Investments: The agencies realize local government projects may be negatively affected by the wildfires. Institutions should monitor municipal securities and loans affected by the wildfires. Appropriate monitoring and prudent efforts to stabilize such investments are encouraged.
For more information, refer to the Interagency Supervisory Examiner Guidance for Institutions Affected by a Major Disaster available from each regulator.
In the Media - Week of Nov. 12
Miki Bowman confirmed: The Senate confirmed Kansas state bank commissioner Michelle “Miki” Bowman to be a governor on the Federal Reserve's Board on Nov. 15, which was widely covered. CSBS advocated for the statutory requirement that at least one member of the Fed board have experience as community bank regulator or community banker and supported Bowman’s appointment. With her confirmation, there are now five members of the Board of Governors and two vacancies.
Elections have consequences: Democrats succeeded in establishing a majority in the House, and Republicans held the Senate. See the current tally via nytimes.com. The American Banker reports that the Financial Services Committee is expected to be led by current ranking member Rep. Maxine Waters (D-CA). Her priorities are expected to include affordable housing and oversight.
Politico reports that Sen. Mike Crapo (R-ID) is expected to chair the Banking Committee in the next Congress, after Sen. Chuck Grassley (R-IA) said that he would seek the gavel of the Finance Committee. Sen. Crapo's focus will be on data and privacy issues.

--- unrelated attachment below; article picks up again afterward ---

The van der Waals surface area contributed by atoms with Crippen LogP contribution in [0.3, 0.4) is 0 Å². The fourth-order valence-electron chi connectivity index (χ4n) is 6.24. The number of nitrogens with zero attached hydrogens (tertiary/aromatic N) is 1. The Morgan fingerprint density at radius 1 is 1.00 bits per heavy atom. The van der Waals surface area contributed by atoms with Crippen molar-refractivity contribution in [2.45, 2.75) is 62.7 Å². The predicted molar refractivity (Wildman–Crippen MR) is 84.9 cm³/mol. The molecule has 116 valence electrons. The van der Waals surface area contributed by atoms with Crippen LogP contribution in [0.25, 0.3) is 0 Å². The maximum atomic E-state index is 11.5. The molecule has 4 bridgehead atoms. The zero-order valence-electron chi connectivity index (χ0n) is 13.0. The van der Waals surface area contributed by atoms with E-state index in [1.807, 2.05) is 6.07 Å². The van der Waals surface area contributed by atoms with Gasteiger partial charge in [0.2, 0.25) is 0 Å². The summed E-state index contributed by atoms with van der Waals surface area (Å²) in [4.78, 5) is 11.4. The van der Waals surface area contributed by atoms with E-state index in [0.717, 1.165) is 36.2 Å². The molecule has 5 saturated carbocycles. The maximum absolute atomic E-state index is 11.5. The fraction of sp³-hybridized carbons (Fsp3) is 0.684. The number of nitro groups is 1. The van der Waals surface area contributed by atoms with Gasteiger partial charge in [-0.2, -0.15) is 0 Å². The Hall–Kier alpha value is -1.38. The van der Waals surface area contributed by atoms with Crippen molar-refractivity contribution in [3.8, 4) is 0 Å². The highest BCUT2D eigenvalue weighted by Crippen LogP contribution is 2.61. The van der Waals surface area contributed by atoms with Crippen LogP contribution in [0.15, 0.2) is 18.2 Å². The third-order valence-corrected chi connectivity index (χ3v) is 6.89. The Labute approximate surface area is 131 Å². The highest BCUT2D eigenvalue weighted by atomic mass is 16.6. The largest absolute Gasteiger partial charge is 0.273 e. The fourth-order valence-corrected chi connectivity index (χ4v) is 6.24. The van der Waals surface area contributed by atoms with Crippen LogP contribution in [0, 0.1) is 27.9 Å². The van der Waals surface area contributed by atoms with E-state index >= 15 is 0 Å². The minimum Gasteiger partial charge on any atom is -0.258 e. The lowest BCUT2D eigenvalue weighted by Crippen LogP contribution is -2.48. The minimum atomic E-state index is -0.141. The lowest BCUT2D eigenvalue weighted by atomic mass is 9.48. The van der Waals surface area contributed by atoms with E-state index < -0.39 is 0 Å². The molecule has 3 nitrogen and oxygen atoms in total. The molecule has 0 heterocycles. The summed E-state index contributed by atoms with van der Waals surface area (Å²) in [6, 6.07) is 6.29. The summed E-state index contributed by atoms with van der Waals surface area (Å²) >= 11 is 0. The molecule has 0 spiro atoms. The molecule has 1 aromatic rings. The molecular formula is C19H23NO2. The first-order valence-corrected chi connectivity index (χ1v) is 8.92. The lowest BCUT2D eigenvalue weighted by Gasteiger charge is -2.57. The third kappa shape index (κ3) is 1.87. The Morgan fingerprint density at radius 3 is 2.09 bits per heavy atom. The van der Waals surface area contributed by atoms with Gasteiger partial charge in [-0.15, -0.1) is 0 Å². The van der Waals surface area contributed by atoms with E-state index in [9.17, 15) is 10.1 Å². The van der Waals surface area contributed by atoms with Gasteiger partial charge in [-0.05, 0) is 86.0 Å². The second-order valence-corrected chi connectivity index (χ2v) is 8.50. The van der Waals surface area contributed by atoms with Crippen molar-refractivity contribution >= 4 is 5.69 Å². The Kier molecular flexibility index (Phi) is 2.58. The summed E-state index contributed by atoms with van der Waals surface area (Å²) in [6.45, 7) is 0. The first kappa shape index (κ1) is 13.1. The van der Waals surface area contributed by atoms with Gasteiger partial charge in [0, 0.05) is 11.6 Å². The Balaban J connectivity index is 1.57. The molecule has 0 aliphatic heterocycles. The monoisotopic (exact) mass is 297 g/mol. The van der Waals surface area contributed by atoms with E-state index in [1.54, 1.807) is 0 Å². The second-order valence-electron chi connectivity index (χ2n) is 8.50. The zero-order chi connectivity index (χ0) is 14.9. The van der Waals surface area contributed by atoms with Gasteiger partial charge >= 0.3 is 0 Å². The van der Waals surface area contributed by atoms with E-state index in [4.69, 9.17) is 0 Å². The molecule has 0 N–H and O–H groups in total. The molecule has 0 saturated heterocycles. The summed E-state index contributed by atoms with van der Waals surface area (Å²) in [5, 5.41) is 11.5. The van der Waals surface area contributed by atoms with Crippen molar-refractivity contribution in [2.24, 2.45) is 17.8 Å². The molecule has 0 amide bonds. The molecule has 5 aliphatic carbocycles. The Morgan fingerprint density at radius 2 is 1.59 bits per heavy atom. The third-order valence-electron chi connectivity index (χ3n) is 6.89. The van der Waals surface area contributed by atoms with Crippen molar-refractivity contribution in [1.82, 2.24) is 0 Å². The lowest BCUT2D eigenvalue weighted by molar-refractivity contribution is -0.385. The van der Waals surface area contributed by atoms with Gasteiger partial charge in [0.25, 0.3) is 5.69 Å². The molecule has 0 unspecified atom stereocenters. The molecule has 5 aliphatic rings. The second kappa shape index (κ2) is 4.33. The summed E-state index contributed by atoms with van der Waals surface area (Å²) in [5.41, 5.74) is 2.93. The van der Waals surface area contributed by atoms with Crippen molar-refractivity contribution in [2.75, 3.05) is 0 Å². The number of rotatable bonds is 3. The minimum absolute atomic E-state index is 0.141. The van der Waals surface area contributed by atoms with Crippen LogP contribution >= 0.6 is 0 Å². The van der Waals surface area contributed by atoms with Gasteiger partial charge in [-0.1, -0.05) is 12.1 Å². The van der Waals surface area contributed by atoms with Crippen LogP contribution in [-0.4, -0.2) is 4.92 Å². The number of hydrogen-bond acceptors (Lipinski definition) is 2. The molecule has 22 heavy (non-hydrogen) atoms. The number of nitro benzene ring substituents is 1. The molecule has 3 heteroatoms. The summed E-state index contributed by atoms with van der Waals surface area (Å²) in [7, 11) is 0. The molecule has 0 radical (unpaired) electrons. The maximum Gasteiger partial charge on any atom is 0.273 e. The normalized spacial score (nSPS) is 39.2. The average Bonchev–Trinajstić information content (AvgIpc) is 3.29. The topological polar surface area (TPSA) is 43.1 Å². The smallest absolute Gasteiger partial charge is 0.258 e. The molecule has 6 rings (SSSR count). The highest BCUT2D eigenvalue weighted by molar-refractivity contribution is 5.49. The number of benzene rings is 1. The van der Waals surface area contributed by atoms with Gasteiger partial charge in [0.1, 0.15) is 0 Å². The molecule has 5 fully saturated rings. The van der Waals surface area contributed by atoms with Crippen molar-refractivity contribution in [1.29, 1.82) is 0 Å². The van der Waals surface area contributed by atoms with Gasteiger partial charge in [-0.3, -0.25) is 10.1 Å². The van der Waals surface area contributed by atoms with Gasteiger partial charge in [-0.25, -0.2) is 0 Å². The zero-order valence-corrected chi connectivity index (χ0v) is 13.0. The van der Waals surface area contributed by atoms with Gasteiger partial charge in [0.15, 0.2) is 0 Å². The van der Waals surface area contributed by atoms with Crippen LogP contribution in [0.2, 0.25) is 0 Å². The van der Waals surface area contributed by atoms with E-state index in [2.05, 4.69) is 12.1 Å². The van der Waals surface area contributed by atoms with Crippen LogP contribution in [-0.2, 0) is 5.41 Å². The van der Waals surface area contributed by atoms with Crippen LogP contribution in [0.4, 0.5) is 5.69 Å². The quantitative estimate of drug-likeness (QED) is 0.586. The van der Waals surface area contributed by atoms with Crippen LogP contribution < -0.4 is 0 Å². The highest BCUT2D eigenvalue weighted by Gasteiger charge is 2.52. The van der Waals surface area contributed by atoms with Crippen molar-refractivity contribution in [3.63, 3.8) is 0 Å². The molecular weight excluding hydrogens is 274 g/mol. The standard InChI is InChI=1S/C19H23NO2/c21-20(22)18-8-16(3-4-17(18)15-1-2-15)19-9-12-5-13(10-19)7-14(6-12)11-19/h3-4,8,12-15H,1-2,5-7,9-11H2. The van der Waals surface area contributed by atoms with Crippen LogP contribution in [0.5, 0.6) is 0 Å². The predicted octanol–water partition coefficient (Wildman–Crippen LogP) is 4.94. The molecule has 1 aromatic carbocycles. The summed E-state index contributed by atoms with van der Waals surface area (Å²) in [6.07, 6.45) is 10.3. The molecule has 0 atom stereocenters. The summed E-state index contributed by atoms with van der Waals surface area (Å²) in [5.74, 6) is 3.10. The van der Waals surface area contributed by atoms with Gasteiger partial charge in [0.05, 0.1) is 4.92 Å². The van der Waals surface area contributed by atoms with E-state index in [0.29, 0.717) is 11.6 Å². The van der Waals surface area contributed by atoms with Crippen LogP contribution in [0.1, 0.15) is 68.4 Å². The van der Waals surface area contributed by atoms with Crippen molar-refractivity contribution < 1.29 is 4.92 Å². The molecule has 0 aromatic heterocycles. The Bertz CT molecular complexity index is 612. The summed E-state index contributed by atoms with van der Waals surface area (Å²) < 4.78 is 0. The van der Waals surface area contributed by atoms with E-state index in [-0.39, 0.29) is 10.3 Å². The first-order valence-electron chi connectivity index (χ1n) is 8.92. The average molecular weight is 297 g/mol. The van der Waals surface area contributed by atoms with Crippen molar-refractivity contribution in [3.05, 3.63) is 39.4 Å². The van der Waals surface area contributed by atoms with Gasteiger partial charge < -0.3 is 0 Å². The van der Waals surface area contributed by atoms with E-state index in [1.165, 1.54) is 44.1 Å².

Senators Joe Donnelly (D-IN) and Heidi Heitkamp (D-ND), who played key roles in helping forge bipartisan compromise on passage of regulatory relief legislation (S. 2155), both lost their re-election bids. Sen. Dean Heller (R-NV), another member of the Senate Banking Committee, also lost his re-election bid.
Federal regulators reconsidering payday lending rules: The FDIC is soliciting comment on encouraging small-dollar lending at banks, a change in the agency's position. The request is seen as a first step toward altering joint guidance from the FDIC and the OCC that caused most banks to leave the business. The OCC rescinded that guidance and issued a new bulletin in May to encourage banks to get into certain small-dollar lending according to the American Banker. Bloomberg reports that the CFPB is also considering a rule change that would eliminate a requirement that lenders first assess borrowers’ ability to repay these loans, which CSBS commented on in July and September of 2017.
Quarles goes to the Hill: Over two days of testimony this week, Federal Reserve Vice Chairman for Supervision Randal Quarles told members of Congress that efforts to overhaul the Community Reinvestment Act were not an attempt to weaken the law but to "reinvigorate" it, according to Politico. The American Banker reports that Quarles fielded questions from members of the Senate Banking Committee about a recalibration of post-crisis supervision, with Democrats warning the central bank's top regulatory official not to weaken prudential requirements and Republicans calling for more regulatory relief.